"You have opened people’s hearts, through your vulnerability, through your resilience and your sheer abilities," the Duke of Sussex told the games' competitors in an emotional closing speech on Saturday
The Duke and Duchess of Sussex stepped out on Saturday in Düsseldorf, Germany, for the final event of the sixth edition of the Invictus Games. Prince Harry, who served in the British Army for 10 years and served two tours in Afghanistan, created the Paralympics-style competition for injured, sick and wounded service personnel and veterans, with the first event taking place in 2014.
Harry, 39, and Meghan, 42, looked glamorous for the occasion. Harry was clad in a black suit with a black dress shirt underneath, and Meghan wore a green strapless dress with delicate laser-cut flower details. At one point, the couple could be seen cheering and clapping as the U.S. team walked onto the stage as Bruce Springsteen's hit "Born in the USA" played.
As the ceremony drew to a close, Harry delivered a short, but emotional speech, first speaking in German about how the games' competitors have inspired people around the world. "We've all witnessed the true impact sport has had on your recovery. But you will never truly know the impact your actions this week have had on millions of people around the world," he said.
"You have opened people’s hearts, through your vulnerability, through your resilience and your sheer abilities. You have shown us that joy can emerge from struggle."
It's been a busy week for the couple. Prince Harry kicked off the event solo by taking the stage at the opening ceremony and giving an inspiring speech. The Duke of Sussex asked those in attendance to look at their current uniforms, noting that they may not be camouflage, they are "once again part of a team" and are "surrounded by people who know what it means to serve, who have a good idea of what it's taken to get here, who see and know you, and who respect you through your shared experience."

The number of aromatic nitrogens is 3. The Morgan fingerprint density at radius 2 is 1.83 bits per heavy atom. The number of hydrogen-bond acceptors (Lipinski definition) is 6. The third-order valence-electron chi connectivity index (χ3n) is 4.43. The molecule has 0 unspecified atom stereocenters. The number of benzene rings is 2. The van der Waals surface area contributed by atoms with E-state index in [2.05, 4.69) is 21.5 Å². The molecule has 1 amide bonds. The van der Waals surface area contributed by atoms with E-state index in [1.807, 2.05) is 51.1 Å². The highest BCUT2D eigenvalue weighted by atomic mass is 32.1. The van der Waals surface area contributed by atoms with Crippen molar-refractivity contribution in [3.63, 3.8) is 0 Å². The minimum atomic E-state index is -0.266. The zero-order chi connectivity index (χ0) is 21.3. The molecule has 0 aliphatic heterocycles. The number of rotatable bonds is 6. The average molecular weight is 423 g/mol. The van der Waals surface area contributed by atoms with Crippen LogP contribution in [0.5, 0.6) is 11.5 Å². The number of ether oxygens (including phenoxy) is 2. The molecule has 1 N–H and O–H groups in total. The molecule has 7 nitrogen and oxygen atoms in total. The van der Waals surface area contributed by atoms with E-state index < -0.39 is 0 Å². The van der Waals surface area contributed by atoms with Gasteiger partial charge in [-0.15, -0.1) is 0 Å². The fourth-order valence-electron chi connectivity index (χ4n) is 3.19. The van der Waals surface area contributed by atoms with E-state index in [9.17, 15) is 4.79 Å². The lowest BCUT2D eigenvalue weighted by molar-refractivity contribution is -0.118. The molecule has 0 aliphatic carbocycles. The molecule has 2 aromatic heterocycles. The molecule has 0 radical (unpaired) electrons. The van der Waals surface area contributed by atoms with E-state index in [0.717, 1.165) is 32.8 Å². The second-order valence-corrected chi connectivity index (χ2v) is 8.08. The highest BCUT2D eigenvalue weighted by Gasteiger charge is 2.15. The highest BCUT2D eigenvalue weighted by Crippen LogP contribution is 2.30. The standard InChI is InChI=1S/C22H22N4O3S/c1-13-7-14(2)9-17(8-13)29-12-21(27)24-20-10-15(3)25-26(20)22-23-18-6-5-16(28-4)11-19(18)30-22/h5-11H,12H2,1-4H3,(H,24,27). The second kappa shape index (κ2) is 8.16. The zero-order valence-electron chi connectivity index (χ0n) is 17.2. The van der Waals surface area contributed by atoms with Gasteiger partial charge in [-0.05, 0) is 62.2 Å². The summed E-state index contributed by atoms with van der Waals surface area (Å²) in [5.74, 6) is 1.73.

After Harry made his way around the competitions on Monday and Tuesday before reuniting with his wife at the Family & Friends party on Tuesday evening.
"It is so special to be here, and I'm so sorry that I was a little late for the party. Just like so many of you, we know this is about family and friends and the community that Invictus has created, that Fischer House has created, and so I had to just spend a little bit more time getting our little ones settled home,” the Duchess of Sussex said in a speech, according to Hello!. “Getting milk shakes, doing school drop off and then I just landed a couple of hours ago. I am thrilled that the first event that I can do with Invictus is here with all of you.”
Meghan and Harry took in all the sporting action during the week, from wheelchair basketball to swimming. They were quick to pose for selfies with competitors and spectators alike, and the couple handed out medals at several events.
Friday was an extra special occasion: Prince Harry's 39th birthday! At the sitting volleyball game between Poland and Germany, he was serenaded with a rendition of "Happy Birthday."
On the morning of his birthday, the Invictus Games organizers also sent Prince Harry some online wishes — complete with a fun social media picture.
They wrote, "From all of us at the @InvictusGamesDE, a heartfelt HAPPY BIRTHDAY to the founder and patron of @WeAreInvictus, Prince Harry, The Duke of Sussex. You've given hope, inspired millions and never stop putting a smile on peoples faces."
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Despite stepping back from their royal roles in 2020, the Invictus Games is one project that Prince Harry carried with him. The event also has extra special meaning to Meghan and Harry as a couple — they made their first public appearance together at the event in 2017, when the Games were held in Toronto.
Meghan was continued to support her husband's event, accompanying him when the Invictus Games were held in Sydney in 2018 and again in The Hague last spring.
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